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No.12 Stu's New Wave Classics
(personal compilation)
no record label

To round off this trawl through the punk rock archives, I've decided to present an imaginary album, my own arbitrarily selected compilation, some tracks famous, some fairly obscure. I hope it will serve as a teaser, perhaps convincing some of you out there to attempt to track down a few of these great titles. It also serves another purpose: to show that above all, the New Wave was about singles. A thrilling rush of two, perhaps three minutes of excitement or atmospherics. They are not in any particular order of preference or chronology. There are album tracks in there as well, but it will always be those red-hot 45's that marked out the years 1976 to 1980 as the equal to that other great singles period, 1964 to 1968. What a fabulous time to be nineteen!

Track 1 Give Me Everything • Magazine (Virgin, 1978)
Howard Devoto's third single with his gifted group, Give Me Everything was sandwiched between the Real Life album and its mindblowing follow-up, Second Hand Daylight (1979). A rotating guitar riff and funky bass open the song, followed by stabs of organ and paralysing power chords on guitar. 'There will be rooms where we shouldn't meet, times I wanna screw you up and leave you in the street, you know everybody, you dont know a thing! You watch me in you, but I know what youre really seeing.' The instrumental middle section is enthralling, sci-fi synth and roaring guitars hammering out a John Barry-like melody. The bass plays a hiccuppy stutter, and Devoto treats us to more of his articulate hatred: 'Now you give me everything! Now you give me everything!' he booms, his voice made massive with reverb. 'Now give me everything' he then mumbles, as a weary aside.

Track 2 Complete Control • The Clash (CBS, 1977)
A jaw-dropping, powerful rant at their record company, for issuing a song of theirs without their permission (in this lyric's case, Remote Control). This exhilarating epic is acknowledged as a true classic by critics and fans alike. I wont quote many of the words, they're so famous it would be pointless, but I must try and convey the sheer excitement generated here. Complete Control starts with a stomping beat that reminds us of old Slade songs. Guitars ring out deafeningly and Joe Strummer and Mick Jones yell the lyrics with reckless abandon, not giving a fuck if some are garbled in the process. "I dont trust you, why do you trust me?' is one of the key lines. The pace is frantic, a pulverising attack on the senses, with Mick Jones screaming the backing vocal like the wail of a demented siren. 'That means you!' bellows Joe, after a particularly acidic snipe. 'None of us escape.' They took no prisoners, this band.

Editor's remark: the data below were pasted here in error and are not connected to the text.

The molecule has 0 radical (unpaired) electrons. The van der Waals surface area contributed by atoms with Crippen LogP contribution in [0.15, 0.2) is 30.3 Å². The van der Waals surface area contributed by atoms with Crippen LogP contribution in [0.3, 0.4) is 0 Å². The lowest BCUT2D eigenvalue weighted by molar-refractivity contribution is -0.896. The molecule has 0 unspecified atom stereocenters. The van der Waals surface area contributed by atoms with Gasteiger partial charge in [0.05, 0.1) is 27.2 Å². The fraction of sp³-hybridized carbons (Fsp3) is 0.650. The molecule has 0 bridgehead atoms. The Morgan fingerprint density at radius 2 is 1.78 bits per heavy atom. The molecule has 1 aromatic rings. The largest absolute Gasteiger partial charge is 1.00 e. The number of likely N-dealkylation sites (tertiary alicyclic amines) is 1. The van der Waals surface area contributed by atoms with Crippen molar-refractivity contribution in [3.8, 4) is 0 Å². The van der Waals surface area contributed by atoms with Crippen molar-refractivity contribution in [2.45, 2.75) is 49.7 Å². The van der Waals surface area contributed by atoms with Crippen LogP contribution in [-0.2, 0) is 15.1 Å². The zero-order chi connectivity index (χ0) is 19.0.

Track 3 Outside View • Eater (The Label, 1977)
Four snotty kids (literally, the eldest was something like 17), Eaters debut single is fairly simple and crude, but terrific fun. A bass-guitar noodles an intro, followed by machine-gun drumming, and the lead-singer's voice (cant remember his name sorry) snarls out an angry tirade against a backdrop of rudimentary punk guitars and clod-hopping rhythm. The main attraction is a recurring hook played by the bass and the way the song finishes with a ridiculous, elongated vampiric scream, drenched in reverb and echo.

Track 4 16 Down • The Flys (EMI, 1980)
The Flys were a fine power-pop foursome from Coventry, who released some singles and two albums, then disintegrated the year after this groovy tune was immortalised. 16 Down comes from their second and best long-player, Flys Own, and was also part of a four-track EP at the time. A lonely, damped electric guitar plays a moody riff, before some heavily-compressed drums, funereal feedback and sizzling rhythm-guitars enter, and singer and writer Neil (brother of Hazel) OConnor's cool voice starts to sing his melancholy narrative: 'Days were made to see, and nights were made to flee and all the in-between times can leave us be.' This insular manifesto ultimately culminates in the classic teen-angst payoff: real life just kills. 16 Down has poise, emotion, excitement and a killer melody!

Track 5 Judy Says • The Vibrators (Epic, 1978)
The Vibrators were a grizzled bunch of R & B-ers who upped the tempo of their songs when punk became the latest thing. But that's not to say they were crap! They were, in fact, the first punk band I ever saw. Aside from recording two other fantastic singles, Whips And Furs and the awesome Baby Baby, they also had a hit with a song called Automatic Lover. But it's Judy Says that we're concerning ourselves with here, and a breathless, nuclear classic it is too. Structurally, it is little more than a fast update of the old 12-bar blues, given a fucking hard kick up the arse. Entering like a whirlwind after three titanic, noisy guitar stabs, the rhythm section takes off at a ridiculous pace: 'Judy says shes gonna knock you in the head tonight!' Unfashionable saxophone briefly takes over, prior to one of the most mental moments in the history of recorded sound, let alone the bloody New Wave! Lead guitar played so fast that it threatens to burst into flames at any moment, lends this roller-coaster ride an exhilaration rarely matched anywhere else...it sounds like a buzzsaw mixed with a road-drill! Breathless, astounding stuff. What a girl this Judy must be! She sounds dead sexymind you: 'You better watch out or you'll wind up dead!" Christ! No thanks!